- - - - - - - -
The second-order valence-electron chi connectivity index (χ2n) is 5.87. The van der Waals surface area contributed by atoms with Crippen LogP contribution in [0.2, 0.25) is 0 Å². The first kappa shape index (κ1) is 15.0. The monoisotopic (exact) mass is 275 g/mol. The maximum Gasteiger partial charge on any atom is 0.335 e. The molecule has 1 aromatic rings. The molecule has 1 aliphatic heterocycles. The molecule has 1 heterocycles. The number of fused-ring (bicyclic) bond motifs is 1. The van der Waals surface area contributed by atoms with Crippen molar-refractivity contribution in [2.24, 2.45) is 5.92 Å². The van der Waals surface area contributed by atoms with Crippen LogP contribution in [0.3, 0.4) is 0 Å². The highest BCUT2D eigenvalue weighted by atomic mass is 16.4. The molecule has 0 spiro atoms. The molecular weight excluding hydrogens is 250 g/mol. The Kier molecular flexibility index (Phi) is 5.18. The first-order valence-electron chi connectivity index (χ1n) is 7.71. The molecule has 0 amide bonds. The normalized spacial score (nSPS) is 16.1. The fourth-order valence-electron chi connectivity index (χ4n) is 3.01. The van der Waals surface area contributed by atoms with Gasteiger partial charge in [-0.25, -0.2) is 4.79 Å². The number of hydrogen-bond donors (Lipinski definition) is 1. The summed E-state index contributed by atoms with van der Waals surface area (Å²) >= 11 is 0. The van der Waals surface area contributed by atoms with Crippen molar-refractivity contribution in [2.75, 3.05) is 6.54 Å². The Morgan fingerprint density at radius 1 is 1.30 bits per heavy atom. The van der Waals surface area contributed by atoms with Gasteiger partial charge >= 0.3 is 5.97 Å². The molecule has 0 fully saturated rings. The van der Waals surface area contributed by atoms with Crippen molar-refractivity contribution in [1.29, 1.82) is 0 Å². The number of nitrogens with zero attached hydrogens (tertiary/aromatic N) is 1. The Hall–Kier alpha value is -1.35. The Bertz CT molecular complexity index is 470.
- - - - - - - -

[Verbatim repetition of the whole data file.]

The second-order valence-electron chi connectivity index (χ2n) is 5.87. The van der Waals surface area contributed by atoms with Crippen LogP contribution in [0.2, 0.25) is 0 Å². The first kappa shape index (κ1) is 15.0. The monoisotopic (exact) mass is 275 g/mol. The maximum Gasteiger partial charge on any atom is 0.335 e. The molecule has 1 aromatic rings. The molecule has 1 aliphatic heterocycles. The molecule has 1 heterocycles. The number of fused-ring (bicyclic) bond motifs is 1. The van der Waals surface area contributed by atoms with Crippen molar-refractivity contribution in [2.24, 2.45) is 5.92 Å². The van der Waals surface area contributed by atoms with Crippen LogP contribution in [0.3, 0.4) is 0 Å². The highest BCUT2D eigenvalue weighted by atomic mass is 16.4. The molecule has 0 spiro atoms. The molecular weight excluding hydrogens is 250 g/mol. The Kier molecular flexibility index (Phi) is 5.18. The first-order valence-electron chi connectivity index (χ1n) is 7.71. The molecule has 0 amide bonds. The normalized spacial score (nSPS) is 16.1. The fourth-order valence-electron chi connectivity index (χ4n) is 3.01. The van der Waals surface area contributed by atoms with Gasteiger partial charge in [-0.25, -0.2) is 4.79 Å². The number of hydrogen-bond donors (Lipinski definition) is 1. The summed E-state index contributed by atoms with van der Waals surface area (Å²) >= 11 is 0. The van der Waals surface area contributed by atoms with Crippen molar-refractivity contribution in [2.75, 3.05) is 6.54 Å². The Morgan fingerprint density at radius 1 is 1.30 bits per heavy atom. The van der Waals surface area contributed by atoms with Gasteiger partial charge >= 0.3 is 5.97 Å². The molecule has 0 fully saturated rings. The van der Waals surface area contributed by atoms with Crippen molar-refractivity contribution in [1.29, 1.82) is 0 Å². The number of nitrogens with zero attached hydrogens (tertiary/aromatic N) is 1. The Hall–Kier alpha value is -1.35. The Bertz CT molecular complexity index is 470.